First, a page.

Intolerable False Statements by FDA’s Mitch Zeller
Mitch Zeller, director of the FDA Center for Tobacco Products, should stop making false statements about smokeless tobacco.
The FDA earlier this week expanded its smokeless tobacco campaign, arranging a series of interviews for Zeller (example here), whose script included two provably false statements.
“Every year more then [sic] 2,000 new [mouth or throat] cancer [cases] are diagnosed in the United States solely caused by smokeless tobacco use.”
This number is a pure fabrication. No medical authority, including the FDA, has ever produced such a figure, which is more than 50% higher than the agency’s estimate of two years ago (here). Even that number was a gross exaggeration, due to a serious technical error confusing the historical risks of dip and chew (essentially zero) favored by American men with the higher risks of dry powdered snuff preferred by women (here).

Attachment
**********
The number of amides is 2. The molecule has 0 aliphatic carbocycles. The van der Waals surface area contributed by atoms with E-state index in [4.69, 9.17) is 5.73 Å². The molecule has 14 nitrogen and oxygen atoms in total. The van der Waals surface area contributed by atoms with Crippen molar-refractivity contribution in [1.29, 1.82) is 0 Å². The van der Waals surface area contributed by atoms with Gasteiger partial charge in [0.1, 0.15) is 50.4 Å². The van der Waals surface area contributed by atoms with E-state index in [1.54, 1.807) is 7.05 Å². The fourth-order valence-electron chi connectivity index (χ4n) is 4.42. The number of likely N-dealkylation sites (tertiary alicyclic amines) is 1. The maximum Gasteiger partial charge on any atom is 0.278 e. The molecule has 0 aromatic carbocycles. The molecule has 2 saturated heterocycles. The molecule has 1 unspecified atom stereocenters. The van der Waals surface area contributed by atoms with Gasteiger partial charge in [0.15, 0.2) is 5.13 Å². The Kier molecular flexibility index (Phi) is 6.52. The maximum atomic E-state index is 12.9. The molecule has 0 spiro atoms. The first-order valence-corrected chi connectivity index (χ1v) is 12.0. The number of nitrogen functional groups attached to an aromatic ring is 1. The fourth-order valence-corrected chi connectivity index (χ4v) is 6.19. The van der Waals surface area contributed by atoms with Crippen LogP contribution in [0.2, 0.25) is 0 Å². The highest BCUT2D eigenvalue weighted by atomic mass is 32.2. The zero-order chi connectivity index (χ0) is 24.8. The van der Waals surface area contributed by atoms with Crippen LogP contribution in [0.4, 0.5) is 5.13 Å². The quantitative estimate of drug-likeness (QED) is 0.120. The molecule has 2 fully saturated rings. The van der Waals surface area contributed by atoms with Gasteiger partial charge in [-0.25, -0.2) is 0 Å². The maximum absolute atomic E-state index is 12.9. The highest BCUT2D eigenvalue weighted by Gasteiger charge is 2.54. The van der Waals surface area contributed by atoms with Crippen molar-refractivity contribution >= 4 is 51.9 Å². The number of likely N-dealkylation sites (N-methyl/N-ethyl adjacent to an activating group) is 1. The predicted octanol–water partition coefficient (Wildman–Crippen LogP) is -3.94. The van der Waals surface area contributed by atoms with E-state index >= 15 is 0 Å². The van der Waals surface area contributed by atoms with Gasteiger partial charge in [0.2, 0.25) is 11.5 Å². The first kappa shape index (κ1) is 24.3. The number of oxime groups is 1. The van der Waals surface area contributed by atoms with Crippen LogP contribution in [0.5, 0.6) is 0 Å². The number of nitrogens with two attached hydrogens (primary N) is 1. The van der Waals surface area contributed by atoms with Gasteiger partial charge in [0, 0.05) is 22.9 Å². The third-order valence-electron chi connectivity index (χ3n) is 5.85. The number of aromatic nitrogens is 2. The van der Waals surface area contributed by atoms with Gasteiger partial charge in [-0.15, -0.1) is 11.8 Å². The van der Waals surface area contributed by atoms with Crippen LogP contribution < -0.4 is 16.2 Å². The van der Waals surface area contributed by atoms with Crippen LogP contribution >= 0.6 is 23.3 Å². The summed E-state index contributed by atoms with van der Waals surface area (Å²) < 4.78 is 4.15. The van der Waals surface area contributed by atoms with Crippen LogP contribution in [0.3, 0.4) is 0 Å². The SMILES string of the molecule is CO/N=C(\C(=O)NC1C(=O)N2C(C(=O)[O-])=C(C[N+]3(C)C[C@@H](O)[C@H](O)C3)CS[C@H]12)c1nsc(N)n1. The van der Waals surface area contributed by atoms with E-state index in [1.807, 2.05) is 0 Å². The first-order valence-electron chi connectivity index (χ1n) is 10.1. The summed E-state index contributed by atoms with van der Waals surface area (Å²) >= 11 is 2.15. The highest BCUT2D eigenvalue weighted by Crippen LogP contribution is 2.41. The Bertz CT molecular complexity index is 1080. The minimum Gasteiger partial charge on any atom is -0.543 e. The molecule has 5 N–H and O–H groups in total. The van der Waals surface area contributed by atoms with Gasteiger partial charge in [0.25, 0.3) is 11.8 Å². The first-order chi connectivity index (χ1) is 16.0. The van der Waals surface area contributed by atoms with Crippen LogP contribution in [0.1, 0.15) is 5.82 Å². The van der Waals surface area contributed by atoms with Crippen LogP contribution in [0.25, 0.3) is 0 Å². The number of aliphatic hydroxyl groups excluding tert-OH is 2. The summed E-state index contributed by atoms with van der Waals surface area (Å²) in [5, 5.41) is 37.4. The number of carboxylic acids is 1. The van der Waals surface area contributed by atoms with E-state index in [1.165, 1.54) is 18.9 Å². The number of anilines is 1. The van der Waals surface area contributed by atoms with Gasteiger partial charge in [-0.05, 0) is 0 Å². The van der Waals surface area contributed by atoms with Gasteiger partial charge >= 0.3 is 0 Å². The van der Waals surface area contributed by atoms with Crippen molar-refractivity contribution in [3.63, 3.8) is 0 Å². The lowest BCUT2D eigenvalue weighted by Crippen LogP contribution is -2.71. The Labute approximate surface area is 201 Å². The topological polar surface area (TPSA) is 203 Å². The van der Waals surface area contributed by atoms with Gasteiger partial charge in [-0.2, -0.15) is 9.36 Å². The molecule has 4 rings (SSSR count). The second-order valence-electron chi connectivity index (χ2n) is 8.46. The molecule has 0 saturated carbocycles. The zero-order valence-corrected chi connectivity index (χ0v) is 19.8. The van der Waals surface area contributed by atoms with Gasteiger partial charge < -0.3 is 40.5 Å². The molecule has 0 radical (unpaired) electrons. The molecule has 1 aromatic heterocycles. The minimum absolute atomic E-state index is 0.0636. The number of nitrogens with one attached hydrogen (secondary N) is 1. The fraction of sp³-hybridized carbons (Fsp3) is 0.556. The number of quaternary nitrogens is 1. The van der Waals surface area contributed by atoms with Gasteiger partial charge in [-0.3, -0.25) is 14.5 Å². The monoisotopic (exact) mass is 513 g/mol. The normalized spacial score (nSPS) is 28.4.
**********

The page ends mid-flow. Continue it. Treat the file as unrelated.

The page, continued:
The Zeller number is further undercut by last year’s American Cancer Society report which omitted smokeless tobacco as a cause of cancer (here).
Zeller also produced this false statement in his latest publicity tour:
2. …“a white spot inside your lip or gum that you know if you’re seventeen eighteen years old and you see that and you don't pay any attention to it, it can progress to things like cancer.”
A white patch, as I have documented (here), is simply a reaction to the irritating effect of the tobacco, similar to the development of calluses on a worker’s hand. The link between white patches and cancer is virtually zero for dippers and chewers.
As director of an FDA center, Zeller has a profound responsibility to enhance public health and adhere to scientific truth. He damages his own credibility and that of his agency by making false statements.
Original author: Brad Rodu
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